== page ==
As psychotic neighbors go, you could do worse than Octavia Spencer’s Ma. After all, while—yes—she has a quick temper and a tendency to go batshit crazy, she also lets you hang out in her basement and party as much as you want. It’s a tradeoff many teens would kill for—die for, even—and it’s a movie worth a watch, even if it never reaches the heights of Misery, a level to which it clearly aspires.
Ma revolves around Sue Ann, a sad, lonely woman who has never gotten the respect or attention she so desperately wants and needs. Oscar winner Octavia Spencer dives into the role with glee, submitting a sinister if somewhat sympathetic character to the echelons of film. She’s sympathetic in that director Tate Taylor dives into her back story and establishes bullying as the reason why she turned psychotic—a move that both helps propel the story forward but also feels as the easy out.
And if anything, Ma does feel easy—there isn’t anything particularly clever, original, or surprising about the movie. In that regard, as good as Spencer is, there isn’t quite enough here to send this movie to the annals of horror history, let alone be remembered a year or two from now. The movie could have explored more of its disturbed storylines—Sue Ann’s fascination with certain teenage boys, or the hackneyed subplot involving her daughter.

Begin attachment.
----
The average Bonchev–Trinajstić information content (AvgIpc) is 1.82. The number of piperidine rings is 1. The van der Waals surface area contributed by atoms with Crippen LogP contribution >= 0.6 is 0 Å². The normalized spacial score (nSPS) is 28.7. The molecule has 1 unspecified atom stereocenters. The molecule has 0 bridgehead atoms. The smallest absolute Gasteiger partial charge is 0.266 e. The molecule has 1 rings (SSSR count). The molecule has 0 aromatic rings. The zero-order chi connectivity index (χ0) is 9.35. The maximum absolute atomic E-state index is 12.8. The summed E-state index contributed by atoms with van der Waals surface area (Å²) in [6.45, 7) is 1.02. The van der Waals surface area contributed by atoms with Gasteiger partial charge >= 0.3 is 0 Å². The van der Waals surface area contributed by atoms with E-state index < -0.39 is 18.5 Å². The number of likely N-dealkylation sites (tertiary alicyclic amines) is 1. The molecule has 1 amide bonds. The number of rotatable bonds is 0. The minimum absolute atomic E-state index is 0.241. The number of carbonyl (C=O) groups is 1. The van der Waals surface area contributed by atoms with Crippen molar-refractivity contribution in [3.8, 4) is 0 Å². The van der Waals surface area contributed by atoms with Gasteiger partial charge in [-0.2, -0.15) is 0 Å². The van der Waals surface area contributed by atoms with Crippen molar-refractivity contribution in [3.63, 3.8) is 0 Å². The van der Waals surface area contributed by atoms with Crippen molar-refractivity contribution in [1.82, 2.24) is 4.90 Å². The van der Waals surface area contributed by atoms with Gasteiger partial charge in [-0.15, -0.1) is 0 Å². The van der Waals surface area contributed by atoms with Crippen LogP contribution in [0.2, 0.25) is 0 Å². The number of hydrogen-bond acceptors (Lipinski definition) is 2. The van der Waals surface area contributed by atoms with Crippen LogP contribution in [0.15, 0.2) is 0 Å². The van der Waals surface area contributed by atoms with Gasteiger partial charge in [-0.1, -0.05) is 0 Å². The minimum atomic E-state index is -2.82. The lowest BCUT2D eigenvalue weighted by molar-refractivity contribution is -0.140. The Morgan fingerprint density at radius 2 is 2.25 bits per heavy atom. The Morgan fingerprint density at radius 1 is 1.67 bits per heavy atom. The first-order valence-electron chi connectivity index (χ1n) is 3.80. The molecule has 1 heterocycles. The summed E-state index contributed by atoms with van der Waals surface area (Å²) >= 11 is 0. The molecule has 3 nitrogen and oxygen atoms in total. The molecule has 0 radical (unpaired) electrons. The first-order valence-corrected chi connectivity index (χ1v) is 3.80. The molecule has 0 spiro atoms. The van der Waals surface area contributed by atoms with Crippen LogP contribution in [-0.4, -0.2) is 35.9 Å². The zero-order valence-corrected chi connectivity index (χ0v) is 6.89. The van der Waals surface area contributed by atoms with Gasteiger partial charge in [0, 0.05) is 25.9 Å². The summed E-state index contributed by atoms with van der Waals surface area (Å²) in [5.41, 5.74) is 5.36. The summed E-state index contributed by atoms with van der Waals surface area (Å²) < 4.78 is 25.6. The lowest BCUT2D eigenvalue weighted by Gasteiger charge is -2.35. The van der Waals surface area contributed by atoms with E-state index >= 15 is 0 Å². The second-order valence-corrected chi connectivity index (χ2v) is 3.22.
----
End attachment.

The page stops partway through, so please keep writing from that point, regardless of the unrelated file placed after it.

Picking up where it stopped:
But within its conventions, within the expected path it takes, Ma is a fast-paced, entertaining, and well-executed little thriller that delivers upon the promises of its marketing. Beyond Spencer, the rest of the cast is dutiful—Diana Silvers makes for a worthy protagonist, and Juliette Lewis is perfectly cast as her mother. Taylor knows his movie isn’t high art, and so he’s cut out most of the fat—Ma is lean, taut, and mildly suspenseful.
Ma never colors outside the lines, but it’s a satisfyingly fun psycho-thriller powered by an Octavia Spencer performance that elevates the material.
Review by Erik Samdahl unless otherwise indicated.